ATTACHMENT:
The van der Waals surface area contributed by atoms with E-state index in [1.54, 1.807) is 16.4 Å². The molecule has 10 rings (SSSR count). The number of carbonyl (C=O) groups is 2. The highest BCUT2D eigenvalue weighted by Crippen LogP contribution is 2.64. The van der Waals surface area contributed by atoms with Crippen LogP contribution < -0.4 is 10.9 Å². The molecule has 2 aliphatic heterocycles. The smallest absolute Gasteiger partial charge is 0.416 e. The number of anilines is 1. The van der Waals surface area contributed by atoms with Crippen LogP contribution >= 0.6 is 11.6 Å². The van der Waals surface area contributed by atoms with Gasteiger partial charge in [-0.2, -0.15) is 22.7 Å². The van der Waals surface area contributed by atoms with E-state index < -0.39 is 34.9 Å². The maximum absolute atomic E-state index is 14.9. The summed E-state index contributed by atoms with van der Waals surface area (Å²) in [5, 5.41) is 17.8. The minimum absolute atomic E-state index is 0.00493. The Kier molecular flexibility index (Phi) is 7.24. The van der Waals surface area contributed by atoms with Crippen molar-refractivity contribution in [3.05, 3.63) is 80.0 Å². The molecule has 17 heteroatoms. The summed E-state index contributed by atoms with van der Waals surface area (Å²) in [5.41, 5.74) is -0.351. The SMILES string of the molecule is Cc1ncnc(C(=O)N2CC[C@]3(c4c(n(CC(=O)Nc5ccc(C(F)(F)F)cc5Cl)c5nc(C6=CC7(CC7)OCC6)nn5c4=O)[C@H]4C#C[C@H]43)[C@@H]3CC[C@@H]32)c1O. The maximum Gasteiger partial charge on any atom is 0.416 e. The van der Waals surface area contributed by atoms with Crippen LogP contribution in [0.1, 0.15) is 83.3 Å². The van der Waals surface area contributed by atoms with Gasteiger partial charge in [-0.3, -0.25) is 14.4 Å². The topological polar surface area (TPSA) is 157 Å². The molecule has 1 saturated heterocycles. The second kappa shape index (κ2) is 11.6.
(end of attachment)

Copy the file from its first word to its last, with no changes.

The van der Waals surface area contributed by atoms with E-state index in [1.54, 1.807) is 16.4 Å². The molecule has 10 rings (SSSR count). The number of carbonyl (C=O) groups is 2. The highest BCUT2D eigenvalue weighted by Crippen LogP contribution is 2.64. The van der Waals surface area contributed by atoms with Crippen LogP contribution < -0.4 is 10.9 Å². The molecule has 2 aliphatic heterocycles. The smallest absolute Gasteiger partial charge is 0.416 e. The number of anilines is 1. The van der Waals surface area contributed by atoms with Crippen LogP contribution >= 0.6 is 11.6 Å². The van der Waals surface area contributed by atoms with Gasteiger partial charge in [-0.2, -0.15) is 22.7 Å². The van der Waals surface area contributed by atoms with E-state index < -0.39 is 34.9 Å². The maximum absolute atomic E-state index is 14.9. The summed E-state index contributed by atoms with van der Waals surface area (Å²) in [5, 5.41) is 17.8. The minimum absolute atomic E-state index is 0.00493. The Kier molecular flexibility index (Phi) is 7.24. The van der Waals surface area contributed by atoms with Crippen molar-refractivity contribution in [3.05, 3.63) is 80.0 Å². The molecule has 17 heteroatoms. The summed E-state index contributed by atoms with van der Waals surface area (Å²) in [5.41, 5.74) is -0.351. The SMILES string of the molecule is Cc1ncnc(C(=O)N2CC[C@]3(c4c(n(CC(=O)Nc5ccc(C(F)(F)F)cc5Cl)c5nc(C6=CC7(CC7)OCC6)nn5c4=O)[C@H]4C#C[C@H]43)[C@@H]3CC[C@@H]32)c1O. The maximum Gasteiger partial charge on any atom is 0.416 e. The van der Waals surface area contributed by atoms with Crippen LogP contribution in [0.1, 0.15) is 83.3 Å². The van der Waals surface area contributed by atoms with Gasteiger partial charge in [-0.3, -0.25) is 14.4 Å². The topological polar surface area (TPSA) is 157 Å². The molecule has 1 saturated heterocycles. The second kappa shape index (κ2) is 11.6.